Tag Archives: Pilgrimage studies

The Photography for Being a Pilgrim- A Guest Post by Marilyn Deegan

Posted by Corey Boudreau, Sales and Marketing Coordinator

To mark the book’s selection as an Editor’s Choice, Marylin Deegan describes the events which led to the publication of Being a Pilgrim: Art and Ritual on the Medieval Routes to Santiago


Being a pilgrimThe photography for Being a Pilgrim actually started many years before the project was ever suggested by Lund Humphries.  In 1992 I travelled to Conques, one of the towns on the pilgrimage route and itself a pilgrimage destination to the abbey church dedicated to St Foy, at the invitation of Kathy Ashley and her collaborator Pamela Sheingorn. Kathy and Pam were working on major studies of the cult of St Foy and asked me to take the photographs to accompany their texts. I was very happy to do so.

In 1992, and on our next trip in 1993, the technology I used was all analogue: a Canon EOS 1000fn film camera with a range of lenses and a tripod. The images were to be captured on both black and white film and on colour slides, which meant going around and photographing everything twice. Being only a keen amateur, I didn’t have dedicated cameras for each type of film. And then of course there was the uncertainty of not knowing if everything had been captured properly: was anything blurred?  Was the light right? The external scenes were fine, but inside, where there was little light, long exposures (a minute or more) had to be used, which introduced a great deal of uncertainty.

In the film world, we had to wait until we got home to see what we had produced. Mostly we worked with black and white film, and so I would get the negatives developed, with 3 sets of contact sheets, one for each of us.  Kathy and Pam worked in two different locations in the US, and I was based in Oxford.  Although we had email, we mostly worked on the images by telephone (‘sheet three, image 32a, middle cropped out and darkened a bit’). Then I got them printed and sent them off by post. The colour slides were less of a problem, and we worked from some of these for the images in Being a Pilgrim.

By the time we were commissioned to produce Being a Pilgrim in 2005/6, technology had moved on and we were using exclusively digital photography for new photography. This had many advantages, the main one being instant review of the pictures: it was transformative knowing straight away if we had or had not got a good shot. However, the digital brought problems as well. The ability to take as many shots as we wanted, from all sorts of angles and at different settings, meant that at the end of 3 years of photography trips we had 4000 images and had to choose just 250. And the 4000 was actually a selection of what we had taken, given that each evening when we were travelling, Kathy and I would review the day’s work and reject any images that were obviously flawed. But working together between the US and Europe was much easier—I would email batches of low resolution images and we would chat about them online or by phone. Knowing that we were looking at the same image at the same time made all the difference. The older images that were on slides were scanned in and edited alongside the newer born digital ones.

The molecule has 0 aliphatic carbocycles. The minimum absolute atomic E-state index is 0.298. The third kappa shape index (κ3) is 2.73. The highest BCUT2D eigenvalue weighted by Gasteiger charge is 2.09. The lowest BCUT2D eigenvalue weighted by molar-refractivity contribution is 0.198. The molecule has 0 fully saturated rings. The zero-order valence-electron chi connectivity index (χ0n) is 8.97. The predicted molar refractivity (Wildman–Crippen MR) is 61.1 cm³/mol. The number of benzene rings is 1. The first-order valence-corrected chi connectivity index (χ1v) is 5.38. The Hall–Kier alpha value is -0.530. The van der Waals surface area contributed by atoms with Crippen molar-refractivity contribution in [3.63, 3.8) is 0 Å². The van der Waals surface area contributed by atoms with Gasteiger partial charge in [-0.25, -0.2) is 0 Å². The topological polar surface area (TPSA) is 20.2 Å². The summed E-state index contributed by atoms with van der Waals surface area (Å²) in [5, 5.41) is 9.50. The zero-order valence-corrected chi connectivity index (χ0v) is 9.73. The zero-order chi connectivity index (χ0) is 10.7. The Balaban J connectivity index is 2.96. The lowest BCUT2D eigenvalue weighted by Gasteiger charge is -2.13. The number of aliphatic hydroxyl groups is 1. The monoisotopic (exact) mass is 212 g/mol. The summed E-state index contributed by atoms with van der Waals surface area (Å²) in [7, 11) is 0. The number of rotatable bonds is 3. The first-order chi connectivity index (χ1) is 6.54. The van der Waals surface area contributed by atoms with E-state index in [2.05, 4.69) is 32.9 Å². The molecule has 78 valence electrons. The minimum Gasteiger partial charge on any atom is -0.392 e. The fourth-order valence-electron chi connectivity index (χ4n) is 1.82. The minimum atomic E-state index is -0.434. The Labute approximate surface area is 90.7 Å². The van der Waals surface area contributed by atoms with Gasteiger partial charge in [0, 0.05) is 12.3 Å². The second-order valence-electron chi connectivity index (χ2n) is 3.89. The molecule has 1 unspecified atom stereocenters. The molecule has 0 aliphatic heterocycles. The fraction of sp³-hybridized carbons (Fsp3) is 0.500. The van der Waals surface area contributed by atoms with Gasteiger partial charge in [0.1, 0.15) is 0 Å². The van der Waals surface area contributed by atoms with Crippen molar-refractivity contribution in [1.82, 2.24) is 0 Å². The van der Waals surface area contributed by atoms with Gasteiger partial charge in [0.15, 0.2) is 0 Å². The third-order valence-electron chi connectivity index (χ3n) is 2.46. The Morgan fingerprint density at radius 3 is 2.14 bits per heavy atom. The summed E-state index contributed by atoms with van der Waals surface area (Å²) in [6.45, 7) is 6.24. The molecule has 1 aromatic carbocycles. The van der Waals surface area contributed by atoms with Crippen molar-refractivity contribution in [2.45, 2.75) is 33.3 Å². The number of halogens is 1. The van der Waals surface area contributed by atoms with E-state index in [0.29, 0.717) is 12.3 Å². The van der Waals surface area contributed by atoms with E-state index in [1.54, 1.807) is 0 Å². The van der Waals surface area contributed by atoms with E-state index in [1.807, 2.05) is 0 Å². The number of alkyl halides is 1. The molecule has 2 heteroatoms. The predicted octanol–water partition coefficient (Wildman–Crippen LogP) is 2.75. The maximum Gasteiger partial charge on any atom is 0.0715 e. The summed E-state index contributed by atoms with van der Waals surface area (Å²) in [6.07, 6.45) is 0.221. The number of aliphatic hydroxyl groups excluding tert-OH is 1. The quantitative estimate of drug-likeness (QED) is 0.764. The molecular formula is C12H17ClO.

There were other problems with the photography—a big one was the weather! We had to travel to a fairly tight schedule to visit all the places we needed to see, and sometimes arrived in fog, mist or rain. Certain scenes were enhanced by a bit of atmosphere, most weren’t. So we did the best we could. Sometimes a shot was impossible and we had to get an important image from elsewhere; the famous chapel of Saint Michel d’Aiguilhe perched on top of a steep rock at Le Puy en Velay is a good example. We had to buy an image from Corbis images as the chapel wasn’t even visible the day we were there. Other images that were less than the best they could be because of adverse weather were much improved with Photoshop. Another problem was time of day: sometimes we arrived at a site with only a half day in which to complete that day’s photography and the light wasn’t at the right angle. This necessitated return visits or more Photoshop.

Would I do anything differently now? Well, we finished the photography in 2008, and digital imaging has moved on rapidly. The lens quality and sensitivity of digital cameras are now so good that I can get excellent, publishable images using a handheld semi-professional compact camera like the Canon G15. This would mean for many shots no flash, no tripods, no long exposures, and therefore fewer problems with getting permission to take photographs: there are many churches and museums where cameras are allowed but no flash or tripods. This wouldn’t work everywhere: some very dark interiors needed exposures of a minute or more, with a good deal of post-processing. It would also mean that we might not have to carry so much equipment around: large camera, lenses, tripods, etc.  I’m not sure that the pictures would necessarily be better, but they would be easier to get.


About the Author: Marilyn Deegan is Professor Emeritus at the Centre for Computing in the Humanities, King’s College, London. She is a medievalist, and a freelance writer and photographer.

Being a Pilgrim – A Guest Post by Kathleen Ashley

Posted by Corey Boudreau, Sales and Marketing Coordinator

Kathleen AshleyTo mark the book’s selection as an Editor’s Choice, Kathleen Ashley describes the events which led to the publication of Being a Pilgrim: Art and Ritual on the Medieval Routes to Santiago